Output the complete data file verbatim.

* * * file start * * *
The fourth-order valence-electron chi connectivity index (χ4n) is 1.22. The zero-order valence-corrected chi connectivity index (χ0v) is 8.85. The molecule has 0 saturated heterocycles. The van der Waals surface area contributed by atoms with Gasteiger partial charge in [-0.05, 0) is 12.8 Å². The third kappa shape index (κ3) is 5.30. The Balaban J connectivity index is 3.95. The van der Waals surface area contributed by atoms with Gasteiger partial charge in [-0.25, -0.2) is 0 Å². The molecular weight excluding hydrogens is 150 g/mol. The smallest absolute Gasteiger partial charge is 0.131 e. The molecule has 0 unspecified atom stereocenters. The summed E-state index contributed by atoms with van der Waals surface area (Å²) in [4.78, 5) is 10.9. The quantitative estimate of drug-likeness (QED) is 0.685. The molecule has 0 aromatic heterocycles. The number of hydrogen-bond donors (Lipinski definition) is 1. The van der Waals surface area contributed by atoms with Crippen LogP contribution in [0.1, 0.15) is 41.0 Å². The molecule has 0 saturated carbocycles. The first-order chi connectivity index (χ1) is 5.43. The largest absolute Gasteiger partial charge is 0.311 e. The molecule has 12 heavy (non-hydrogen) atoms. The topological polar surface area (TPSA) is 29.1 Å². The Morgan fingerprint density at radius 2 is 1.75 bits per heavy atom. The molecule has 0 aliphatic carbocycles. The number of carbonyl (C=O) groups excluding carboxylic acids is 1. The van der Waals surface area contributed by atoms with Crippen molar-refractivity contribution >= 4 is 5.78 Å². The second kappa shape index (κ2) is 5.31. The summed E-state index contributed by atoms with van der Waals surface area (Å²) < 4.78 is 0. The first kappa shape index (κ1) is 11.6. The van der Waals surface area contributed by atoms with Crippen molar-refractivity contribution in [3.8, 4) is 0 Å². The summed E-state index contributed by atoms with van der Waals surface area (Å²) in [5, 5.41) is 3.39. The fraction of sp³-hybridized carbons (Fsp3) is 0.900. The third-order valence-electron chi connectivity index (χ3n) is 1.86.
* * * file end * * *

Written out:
The fourth-order valence-electron chi connectivity index (χ4n) is 1.22. The zero-order valence-corrected chi connectivity index (χ0v) is 8.85. The molecule has 0 saturated heterocycles. The van der Waals surface area contributed by atoms with Gasteiger partial charge in [-0.05, 0) is 12.8 Å². The third kappa shape index (κ3) is 5.30. The Balaban J connectivity index is 3.95. The van der Waals surface area contributed by atoms with Gasteiger partial charge in [-0.25, -0.2) is 0 Å². The molecular weight excluding hydrogens is 150 g/mol. The smallest absolute Gasteiger partial charge is 0.131 e. The molecule has 0 unspecified atom stereocenters. The summed E-state index contributed by atoms with van der Waals surface area (Å²) in [4.78, 5) is 10.9. The quantitative estimate of drug-likeness (QED) is 0.685. The molecule has 0 aromatic heterocycles. The number of hydrogen-bond donors (Lipinski definition) is 1. The van der Waals surface area contributed by atoms with Crippen LogP contribution in [0.1, 0.15) is 41.0 Å². The molecule has 0 saturated carbocycles. The first-order chi connectivity index (χ1) is 5.43. The largest absolute Gasteiger partial charge is 0.311 e. The molecule has 12 heavy (non-hydrogen) atoms. The topological polar surface area (TPSA) is 29.1 Å². The Morgan fingerprint density at radius 2 is 1.75 bits per heavy atom. The molecule has 0 aliphatic carbocycles. The number of carbonyl (C=O) groups excluding carboxylic acids is 1. The van der Waals surface area contributed by atoms with Crippen molar-refractivity contribution >= 4 is 5.78 Å². The second kappa shape index (κ2) is 5.31. The summed E-state index contributed by atoms with van der Waals surface area (Å²) < 4.78 is 0. The first kappa shape index (κ1) is 11.6. The van der Waals surface area contributed by atoms with Crippen molar-refractivity contribution in [3.8, 4) is 0 Å². The summed E-state index contributed by atoms with van der Waals surface area (Å²) in [5, 5.41) is 3.39. The fraction of sp³-hybridized carbons (Fsp3) is 0.900. The third-order valence-electron chi connectivity index (χ3n) is 1.86.